Constitutional challenge to vote-by-mail likely
Secretary of the Commonwealth Bill Galvin and voting rights advocates want to allow Massachusetts residents to vote by mail for any reason. But is that constitutional?
The Massachusetts Constitution explicitly says the Legislature can authorize absentee voting for just three reasons: if someone is out of town, physically disabled, or cannot vote on Election Day due to a religious belief.
“There’s been a long-term traditional view that opportunities to vote by mail in Massachusetts are constrained by the Constitution, which specifies particular conditions under which you can do this,” said Evan Horowitz, executive director of the Center for State Policy Analysis at Tufts University.
It is the latter opinion that Galvin is relying on in introducing his new bill, which would permanently expand early voting by mail.
David Sullivan, an attorney working with a coalition of advocates pushing to make mail-in voting permanent, penned a legal memo arguing that the Legislature has authority to authorize mail-in voting. Sullivan examined the legislative intent during the 1917 constitutional convention that passed the constitutional amendment authorizing absentee voting. The amendment was intended to address a constitutional provision requiring senators to be chosen at “meetings” with voters physically present.
A lawmaker said at the time that the Legislature wanted to let “the soldiers, the traveling men, and the laboring man who may be kept away, or the railroad man” vote. (Elections for senators by written ballot were instituted the following year.) Later amendments were passed adding disabilities and religious beliefs to the reasons allowed for absentee voting.
Sullivan believes the Legislature can authorize vote by mail for any reason, but he acknowledged in an interview that his interpretation is unlikely to be universally accepted. “I expect it will be litigated at some point,” Sullivan said.
The bill supported by the advocates specifies that any challenge to the constitutionality of voting by mail must be brought in the Supreme Judicial Court within 180 days after the bill’s passage. A lawsuit would be barred if it sought to overturn the outcome of an election in which people already voted.
“We obviously don’t want people to vote by mail then find out afterwards that it was illegal,” Sullivan said.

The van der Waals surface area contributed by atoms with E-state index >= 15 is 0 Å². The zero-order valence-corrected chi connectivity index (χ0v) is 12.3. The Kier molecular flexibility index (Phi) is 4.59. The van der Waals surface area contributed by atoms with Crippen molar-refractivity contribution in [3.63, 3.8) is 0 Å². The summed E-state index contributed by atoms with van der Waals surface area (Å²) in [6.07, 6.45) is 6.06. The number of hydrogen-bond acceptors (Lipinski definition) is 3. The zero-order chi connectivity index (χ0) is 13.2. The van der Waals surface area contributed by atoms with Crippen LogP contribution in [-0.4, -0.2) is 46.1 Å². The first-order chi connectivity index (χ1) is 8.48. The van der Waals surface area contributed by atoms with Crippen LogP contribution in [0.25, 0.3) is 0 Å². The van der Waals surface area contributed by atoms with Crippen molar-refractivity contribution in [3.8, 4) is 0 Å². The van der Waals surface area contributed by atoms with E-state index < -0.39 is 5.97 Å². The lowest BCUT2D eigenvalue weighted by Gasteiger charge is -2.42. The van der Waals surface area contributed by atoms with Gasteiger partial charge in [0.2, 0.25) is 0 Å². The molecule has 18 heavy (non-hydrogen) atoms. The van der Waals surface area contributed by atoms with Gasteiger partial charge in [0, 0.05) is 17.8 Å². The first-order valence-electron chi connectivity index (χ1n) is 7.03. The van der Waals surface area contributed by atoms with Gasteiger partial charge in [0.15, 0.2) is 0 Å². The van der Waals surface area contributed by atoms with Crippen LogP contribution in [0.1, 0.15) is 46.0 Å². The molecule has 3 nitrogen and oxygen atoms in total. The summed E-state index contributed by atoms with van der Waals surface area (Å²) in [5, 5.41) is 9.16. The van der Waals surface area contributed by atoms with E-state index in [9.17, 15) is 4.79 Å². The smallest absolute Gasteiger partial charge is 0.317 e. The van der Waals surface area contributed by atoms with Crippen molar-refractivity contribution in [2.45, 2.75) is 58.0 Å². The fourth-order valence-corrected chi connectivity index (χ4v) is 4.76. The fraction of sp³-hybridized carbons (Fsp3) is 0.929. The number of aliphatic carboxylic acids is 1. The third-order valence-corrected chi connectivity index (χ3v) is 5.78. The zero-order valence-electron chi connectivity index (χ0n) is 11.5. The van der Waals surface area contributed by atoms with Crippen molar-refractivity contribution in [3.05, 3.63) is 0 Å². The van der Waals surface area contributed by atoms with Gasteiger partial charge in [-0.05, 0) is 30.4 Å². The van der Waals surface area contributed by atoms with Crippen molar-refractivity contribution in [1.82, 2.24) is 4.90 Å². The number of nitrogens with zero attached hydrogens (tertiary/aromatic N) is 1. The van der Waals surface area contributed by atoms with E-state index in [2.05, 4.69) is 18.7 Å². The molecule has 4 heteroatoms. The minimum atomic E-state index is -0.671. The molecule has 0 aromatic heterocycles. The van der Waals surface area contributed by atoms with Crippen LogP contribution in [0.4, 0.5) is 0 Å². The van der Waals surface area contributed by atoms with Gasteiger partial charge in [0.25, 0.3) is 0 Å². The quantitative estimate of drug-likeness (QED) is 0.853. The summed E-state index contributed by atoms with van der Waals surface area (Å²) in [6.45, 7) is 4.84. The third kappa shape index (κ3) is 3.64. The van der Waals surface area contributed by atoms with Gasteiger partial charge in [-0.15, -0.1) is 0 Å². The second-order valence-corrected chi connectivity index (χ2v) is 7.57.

Gov. Charlie Baker offers a special perk to anyone who helps someone over 75 get inoculated at one of the state’s mass vaccination sites — a vaccination of their own.
The state’s top climate change official resigned Wednesday night for comments made during a recent Zoom conversation with a Vermont environmental panel. Zoom conference call last month. Earlier Wednesday, Gov. Charlie Baker again denounced the comments, saying they don’t reflect the administration’s thinking or approach.
Virus notes: The groups at the head of the COVID-19 vaccination line keep expanding, which means longer waits for those down the line. Also, 88 percent of residents and 63 percent of staff at nursing homes have been inoculated. Gov. Charlie Baker calls in the National Guard at two mass vaccination sites to help with logistics.
Eleven inmates accuse the Department of Correction of “deliberate indifference” to a provision in the state budget requiring the release of inmates during the pandemic. The DOC, however, tells a judge the law gives officials wide discretion and the offer of vaccinations is proof of a strong interest in the safety of prisoners.
Six legislative districts shift to majority-minority, reflecting a decade-long growth in population of minority groups.
FROM AROUND THE WEB
Some pastors and a minority police officer association are slamming Mayor Marty Walsh’s decision to put his new police commissioner, Dennis White, on leave over a 1999 allegation of domestic violence, saying black officers receive harsher treatment in the city. White is the city’s second black commissioner. (Boston Globe)